The Mayor’s Office in New Orleans released a report Tuesday suggesting that Uber’s presence in the city has done little to harm the cab industry, but the cab industry is not buying it.

In an update for the New Orleans City Council, Mayor Mitch Landrieu’s administration acknowledged that cabs picked up about 161,000 fewer fares in 2015 than they did in 2014, before Uber arrived in New Orleans. The overall number of cab trips dropped by 5.4 percent, from just shy of 3 million to a little more than 2.8 million.

But the Mayor’s Office chalked up the decline to “normal market fluctuations” and argued that the 1.2 million rides provided by Uber last year had met “an untapped need” without taking “significant customers away from the taxi industry.”

The administration, which generally has been supportive of the company’s bid to move into the New Orleans market, said that even after taking into account the decline in cab rides, the total number of fares jumped by about 1 million in 2015. Areas typically underserved by cabs, like Algiers and New Orleans East, benefited in particular, the administration said.

Many taxi drivers scoffed at the mayor’s report, saying competition from the ride-hailing service has forced cab companies to leave parking lots full of idle cars.

“I don’t know how they got that number. Business is down a lot,” United Cab Co. President Syed Kazmi said.

United has seen its business fall by 40 to 50 percent, he said, and a quarter of its 437 cabs are parked, even though in past years, the peak tourist season of October to April has seen the entire fleet in operation.

“This year, even during Mardi Gras we had cabs in the parking lot,” Kazmi said.

The city’s figures show the decline in cab rides last year roughly coincided with the City Council’s decision in April to authorize UberX, a service that depends on private citizens driving their own vehicles. In the first four months of the year, cabs reported about 46,760 more fares than they had during the same period in 2014. The decline set in during the subsequent eight months.

Kazmi said his company and other local cab outfits have created their own apps to try to compete on a more level playing field with Uber. But he said looser standards for UberX drivers, who face less stringent licensing regulations, put cabbies at a disadvantage and make it harder for individual drivers to make a living.

“We’ve been doing this business for 70 years in this city. We were here after Katrina,” Kazmi said. “But now someone else can come in without all” those regulations.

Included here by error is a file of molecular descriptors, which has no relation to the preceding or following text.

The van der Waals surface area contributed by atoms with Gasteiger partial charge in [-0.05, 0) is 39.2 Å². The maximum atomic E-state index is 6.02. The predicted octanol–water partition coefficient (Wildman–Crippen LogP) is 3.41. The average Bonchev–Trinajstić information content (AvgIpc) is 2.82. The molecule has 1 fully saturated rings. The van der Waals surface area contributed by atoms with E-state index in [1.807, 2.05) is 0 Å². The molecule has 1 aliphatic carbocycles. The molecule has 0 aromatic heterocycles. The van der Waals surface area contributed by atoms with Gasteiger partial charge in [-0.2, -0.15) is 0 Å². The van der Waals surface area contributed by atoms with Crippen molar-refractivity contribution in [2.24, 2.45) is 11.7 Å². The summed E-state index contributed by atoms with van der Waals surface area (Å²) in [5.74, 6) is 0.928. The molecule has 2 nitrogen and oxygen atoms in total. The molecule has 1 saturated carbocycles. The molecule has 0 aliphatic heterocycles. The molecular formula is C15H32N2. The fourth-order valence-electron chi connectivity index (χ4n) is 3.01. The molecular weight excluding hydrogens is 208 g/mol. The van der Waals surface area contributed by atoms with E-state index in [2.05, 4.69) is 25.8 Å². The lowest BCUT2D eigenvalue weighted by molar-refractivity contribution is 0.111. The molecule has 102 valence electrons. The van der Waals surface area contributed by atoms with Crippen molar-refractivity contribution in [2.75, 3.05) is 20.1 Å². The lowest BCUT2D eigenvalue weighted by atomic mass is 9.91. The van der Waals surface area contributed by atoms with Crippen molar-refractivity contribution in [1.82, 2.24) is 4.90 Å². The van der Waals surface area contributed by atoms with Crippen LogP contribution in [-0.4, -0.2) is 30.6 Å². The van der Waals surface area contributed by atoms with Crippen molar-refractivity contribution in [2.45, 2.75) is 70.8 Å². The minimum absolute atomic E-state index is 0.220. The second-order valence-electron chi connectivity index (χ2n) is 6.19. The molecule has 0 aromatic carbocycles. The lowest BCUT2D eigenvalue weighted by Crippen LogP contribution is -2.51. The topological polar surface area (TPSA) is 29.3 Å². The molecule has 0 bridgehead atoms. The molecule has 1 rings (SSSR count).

Niran Gunasekra, with the taxi drivers union, said the drop in ridership in the city has forced more drivers to operate from Louis Armstrong International Airport to ensure they get fares. While the number of passengers taking cabs from the airport has increased, there are more cabs fighting for those fares, meaning individual drivers end up making fewer trips and less money, he said.

Overall, there are about 1,600 cab licenses in the city. It’s still unclear how many Uber drivers are operating or how many hours they work. A lawsuit filed by several taxi drivers against UberX drivers last month estimated that more than 4,000 people had signed up with the company.

The Landrieu administration did not respond to questions about how it gathered the data on cab trips or the effects cab drivers say they’ve seen since Uber was permitted to operate.

The statistics do suggest that Uber is providing service in areas that traditionally have been underserved by cabs, particularly Algiers. UberX drivers accounted for almost half the 8,688 trips originating in Algiers in 2015. In New Orleans East, cabs provided about 27,600 trips in 2015 — about 3,000 more than they did in 2014 — and UberX drivers provided about 4,400 more.

The statistics on Uber’s operation appear to have been drawn from a report the company is required to submit every year providing detailed information on the rides provided by its drivers. The New Orleans Advocate first requested that report in January; the city has yet to release the raw data.

Under the ordinance approved by the City Council, Uber pays 50 cents for each UberX trip in the city. Last year, the company paid about $635,000 in fees, including a $15,000 yearly fee for a license to allow an unlimited number of drivers to operate.

The report does highlight one bright spot for cab drivers: Despite carrying fewer fares, cabs are making more revenue overall due to a rate increase that went into effect in September. Cabs brought in about $96,000 more in October, for instance, despite taking about 35,000 fewer trips.

Follow Jeff Adelson on Twitter, @jadelson.